NeoVim has a built in spell checker. However, it tends to only check comments and not the code itself. To some, this is ideal. However, I am a really bad speller and want to make sure I am not calling my variable names something crazy. So, I want to spell check even my code, not just the comments.

:set spell

The first thing you will find when looking into this, is :set spell. However, this will not highlight syntax words. The culprit for this, is and therefore the merging of this functionality into the core at

With set spell before spellsitter merge:

Settings Result
syntax off, Treesitter disabled syntax off no treesitter
syntax on, Treesitter disabled syntax_on_no_treesitter
Treesitter enabled ts_no_spellsitter
Treesitter (with spellsitter), ts_plus_spellsitter

If you want the Treesitter enabled option (spellcheck my code,) then you will have to disable this functionality.

The Fix

Treesitter has a config option that will work around this issue.

require('nvim-treesitter.configs').setup {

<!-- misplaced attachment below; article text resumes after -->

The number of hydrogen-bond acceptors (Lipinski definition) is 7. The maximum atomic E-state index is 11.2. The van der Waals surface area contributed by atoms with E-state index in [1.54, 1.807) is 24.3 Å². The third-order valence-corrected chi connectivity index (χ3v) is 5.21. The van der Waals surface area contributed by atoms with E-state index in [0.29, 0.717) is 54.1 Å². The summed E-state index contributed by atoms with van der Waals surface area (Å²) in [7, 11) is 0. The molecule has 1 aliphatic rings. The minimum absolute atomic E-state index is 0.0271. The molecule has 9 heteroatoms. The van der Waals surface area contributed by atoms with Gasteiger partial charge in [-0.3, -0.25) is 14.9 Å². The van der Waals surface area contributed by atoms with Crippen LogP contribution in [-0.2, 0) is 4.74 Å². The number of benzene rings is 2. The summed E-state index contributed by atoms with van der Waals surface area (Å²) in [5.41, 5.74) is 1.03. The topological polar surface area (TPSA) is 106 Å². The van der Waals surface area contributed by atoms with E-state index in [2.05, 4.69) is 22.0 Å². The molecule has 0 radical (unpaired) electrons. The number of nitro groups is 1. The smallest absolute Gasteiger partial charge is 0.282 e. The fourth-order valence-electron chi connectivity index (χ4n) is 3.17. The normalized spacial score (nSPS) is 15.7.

highlight = {
    enable = true,
    -- Setting this to true will run `:h syntax` and tree-sitter at the same time.
    -- Set this to `true` if you depend on 'syntax' being enabled (like for indentation).
    -- Using this option may slow down your editor, and you may see some duplicate highlights.
    -- Instead of true it can also be a list of languages
    additional_vim_regex_highlighting = true, -- defaults to `false`

As you can see, one issue with this, is that it may slow down you editor. If you find that to be an issue, there isn’t much that can be done about it.

Additional Settings

For a full, but short, guide on setting up and using the built in spell feature, please read NeoVim: Using the spellchecker by John McBride.

The only additional thing I think is worth bringing up, is spelloptions. More specifically, camel case. Meaning, my config will end up setting up the dictionary (language) you want to use, and camel case.

vim.o.spelllang = 'en_us'
vim.o.spell = true
vim.o.spelloptions = "camel"

There are other interesting options you can explore in the docs, as always.

Alternative Options

Alternatively, you can skip the native spell and use a plugin. The VSCode one, seems to be the only decent alternative.

There are some pros and cons to this option. For one, it doesn’t use the built in system and is written in TypeScript. But it does have easier to configure exceptions and dictionaries already exist for your favorite language. Another big thing, is that it ignores words shorter than 4 characters. I have tried to setup rules to achieve this functionality with the native system, but it did not work out.

Disclaimer: I do not know how this plugin handles large files, compared to the above proposed solution. It might be better or worse. But please, try it out and configure your very own PDE.